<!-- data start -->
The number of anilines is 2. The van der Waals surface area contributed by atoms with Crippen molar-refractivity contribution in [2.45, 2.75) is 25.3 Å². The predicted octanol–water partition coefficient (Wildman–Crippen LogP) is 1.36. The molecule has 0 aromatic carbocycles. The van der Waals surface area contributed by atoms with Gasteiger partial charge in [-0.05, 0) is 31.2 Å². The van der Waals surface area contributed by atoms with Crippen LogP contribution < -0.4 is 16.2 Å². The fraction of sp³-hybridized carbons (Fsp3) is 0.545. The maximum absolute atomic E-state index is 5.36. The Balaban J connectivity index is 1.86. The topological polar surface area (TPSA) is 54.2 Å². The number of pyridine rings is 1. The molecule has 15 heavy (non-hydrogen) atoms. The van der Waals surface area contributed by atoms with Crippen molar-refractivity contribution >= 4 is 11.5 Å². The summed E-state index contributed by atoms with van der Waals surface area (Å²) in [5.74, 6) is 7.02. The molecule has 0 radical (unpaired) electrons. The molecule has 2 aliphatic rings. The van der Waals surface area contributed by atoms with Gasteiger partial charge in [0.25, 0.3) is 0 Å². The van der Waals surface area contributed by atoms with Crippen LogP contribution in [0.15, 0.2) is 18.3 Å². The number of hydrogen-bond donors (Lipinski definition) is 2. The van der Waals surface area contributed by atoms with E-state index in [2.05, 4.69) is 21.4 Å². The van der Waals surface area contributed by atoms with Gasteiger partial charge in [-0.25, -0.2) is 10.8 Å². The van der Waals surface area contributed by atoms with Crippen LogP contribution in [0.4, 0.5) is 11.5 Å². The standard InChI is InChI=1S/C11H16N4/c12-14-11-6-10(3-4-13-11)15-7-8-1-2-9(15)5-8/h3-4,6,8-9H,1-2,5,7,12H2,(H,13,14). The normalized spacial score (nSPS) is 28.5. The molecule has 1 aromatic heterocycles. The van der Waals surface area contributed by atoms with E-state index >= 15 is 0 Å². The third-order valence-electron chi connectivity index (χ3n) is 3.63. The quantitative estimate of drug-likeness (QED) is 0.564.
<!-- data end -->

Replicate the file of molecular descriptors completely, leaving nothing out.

The number of anilines is 2. The van der Waals surface area contributed by atoms with Crippen molar-refractivity contribution in [2.45, 2.75) is 25.3 Å². The predicted octanol–water partition coefficient (Wildman–Crippen LogP) is 1.36. The molecule has 0 aromatic carbocycles. The van der Waals surface area contributed by atoms with Gasteiger partial charge in [-0.05, 0) is 31.2 Å². The van der Waals surface area contributed by atoms with Crippen LogP contribution < -0.4 is 16.2 Å². The fraction of sp³-hybridized carbons (Fsp3) is 0.545. The maximum absolute atomic E-state index is 5.36. The Balaban J connectivity index is 1.86. The topological polar surface area (TPSA) is 54.2 Å². The number of pyridine rings is 1. The molecule has 15 heavy (non-hydrogen) atoms. The van der Waals surface area contributed by atoms with Crippen molar-refractivity contribution >= 4 is 11.5 Å². The summed E-state index contributed by atoms with van der Waals surface area (Å²) in [5.74, 6) is 7.02. The molecule has 0 radical (unpaired) electrons. The molecule has 2 aliphatic rings. The van der Waals surface area contributed by atoms with Gasteiger partial charge in [0.25, 0.3) is 0 Å². The van der Waals surface area contributed by atoms with Crippen LogP contribution in [0.15, 0.2) is 18.3 Å². The number of hydrogen-bond donors (Lipinski definition) is 2. The van der Waals surface area contributed by atoms with E-state index in [2.05, 4.69) is 21.4 Å². The van der Waals surface area contributed by atoms with Gasteiger partial charge in [-0.25, -0.2) is 10.8 Å². The van der Waals surface area contributed by atoms with Crippen LogP contribution in [0.4, 0.5) is 11.5 Å². The standard InChI is InChI=1S/C11H16N4/c12-14-11-6-10(3-4-13-11)15-7-8-1-2-9(15)5-8/h3-4,6,8-9H,1-2,5,7,12H2,(H,13,14). The normalized spacial score (nSPS) is 28.5. The molecule has 1 aromatic heterocycles. The van der Waals surface area contributed by atoms with E-state index >= 15 is 0 Å². The third-order valence-electron chi connectivity index (χ3n) is 3.63. The quantitative estimate of drug-likeness (QED) is 0.564.